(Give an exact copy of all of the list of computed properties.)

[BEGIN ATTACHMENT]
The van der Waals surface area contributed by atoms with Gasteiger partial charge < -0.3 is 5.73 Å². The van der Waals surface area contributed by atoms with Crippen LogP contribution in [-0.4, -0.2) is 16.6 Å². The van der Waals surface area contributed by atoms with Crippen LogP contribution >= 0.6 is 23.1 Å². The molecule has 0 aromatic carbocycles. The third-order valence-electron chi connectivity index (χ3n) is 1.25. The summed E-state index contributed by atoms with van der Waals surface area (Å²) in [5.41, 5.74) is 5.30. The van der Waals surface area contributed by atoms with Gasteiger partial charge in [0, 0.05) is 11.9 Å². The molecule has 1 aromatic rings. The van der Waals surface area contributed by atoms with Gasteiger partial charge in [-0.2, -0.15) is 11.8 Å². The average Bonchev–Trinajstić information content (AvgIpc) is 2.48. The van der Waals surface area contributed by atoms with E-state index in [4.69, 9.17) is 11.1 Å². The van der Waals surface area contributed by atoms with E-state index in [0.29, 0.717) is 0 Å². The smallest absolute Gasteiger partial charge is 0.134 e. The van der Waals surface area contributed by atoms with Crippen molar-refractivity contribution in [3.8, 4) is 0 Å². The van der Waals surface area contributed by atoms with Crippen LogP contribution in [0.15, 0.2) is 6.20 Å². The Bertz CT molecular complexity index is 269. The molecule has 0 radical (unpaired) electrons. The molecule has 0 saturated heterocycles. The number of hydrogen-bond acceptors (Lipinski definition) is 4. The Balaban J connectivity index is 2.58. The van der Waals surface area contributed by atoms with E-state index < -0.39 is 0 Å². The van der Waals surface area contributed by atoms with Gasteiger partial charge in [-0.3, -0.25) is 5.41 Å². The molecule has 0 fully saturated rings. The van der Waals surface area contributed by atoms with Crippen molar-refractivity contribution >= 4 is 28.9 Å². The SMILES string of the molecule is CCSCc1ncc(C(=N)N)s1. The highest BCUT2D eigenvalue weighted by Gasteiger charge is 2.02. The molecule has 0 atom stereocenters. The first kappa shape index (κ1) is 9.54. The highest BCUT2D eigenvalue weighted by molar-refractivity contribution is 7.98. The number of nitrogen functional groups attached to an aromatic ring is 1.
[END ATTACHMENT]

The van der Waals surface area contributed by atoms with Gasteiger partial charge < -0.3 is 5.73 Å². The van der Waals surface area contributed by atoms with Crippen LogP contribution in [-0.4, -0.2) is 16.6 Å². The van der Waals surface area contributed by atoms with Crippen LogP contribution >= 0.6 is 23.1 Å². The molecule has 0 aromatic carbocycles. The third-order valence-electron chi connectivity index (χ3n) is 1.25. The summed E-state index contributed by atoms with van der Waals surface area (Å²) in [5.41, 5.74) is 5.30. The van der Waals surface area contributed by atoms with Gasteiger partial charge in [0, 0.05) is 11.9 Å². The molecule has 1 aromatic rings. The van der Waals surface area contributed by atoms with Gasteiger partial charge in [-0.2, -0.15) is 11.8 Å². The average Bonchev–Trinajstić information content (AvgIpc) is 2.48. The van der Waals surface area contributed by atoms with E-state index in [4.69, 9.17) is 11.1 Å². The van der Waals surface area contributed by atoms with E-state index in [0.29, 0.717) is 0 Å². The smallest absolute Gasteiger partial charge is 0.134 e. The van der Waals surface area contributed by atoms with Crippen molar-refractivity contribution in [3.8, 4) is 0 Å². The van der Waals surface area contributed by atoms with Crippen LogP contribution in [0.15, 0.2) is 6.20 Å². The Bertz CT molecular complexity index is 269. The molecule has 0 radical (unpaired) electrons. The molecule has 0 saturated heterocycles. The number of hydrogen-bond acceptors (Lipinski definition) is 4. The Balaban J connectivity index is 2.58. The van der Waals surface area contributed by atoms with E-state index < -0.39 is 0 Å². The van der Waals surface area contributed by atoms with Gasteiger partial charge in [-0.3, -0.25) is 5.41 Å². The molecule has 0 fully saturated rings. The van der Waals surface area contributed by atoms with Crippen molar-refractivity contribution >= 4 is 28.9 Å². The SMILES string of the molecule is CCSCc1ncc(C(=N)N)s1. The highest BCUT2D eigenvalue weighted by Gasteiger charge is 2.02. The molecule has 0 atom stereocenters. The first kappa shape index (κ1) is 9.54. The highest BCUT2D eigenvalue weighted by molar-refractivity contribution is 7.98. The number of nitrogen functional groups attached to an aromatic ring is 1.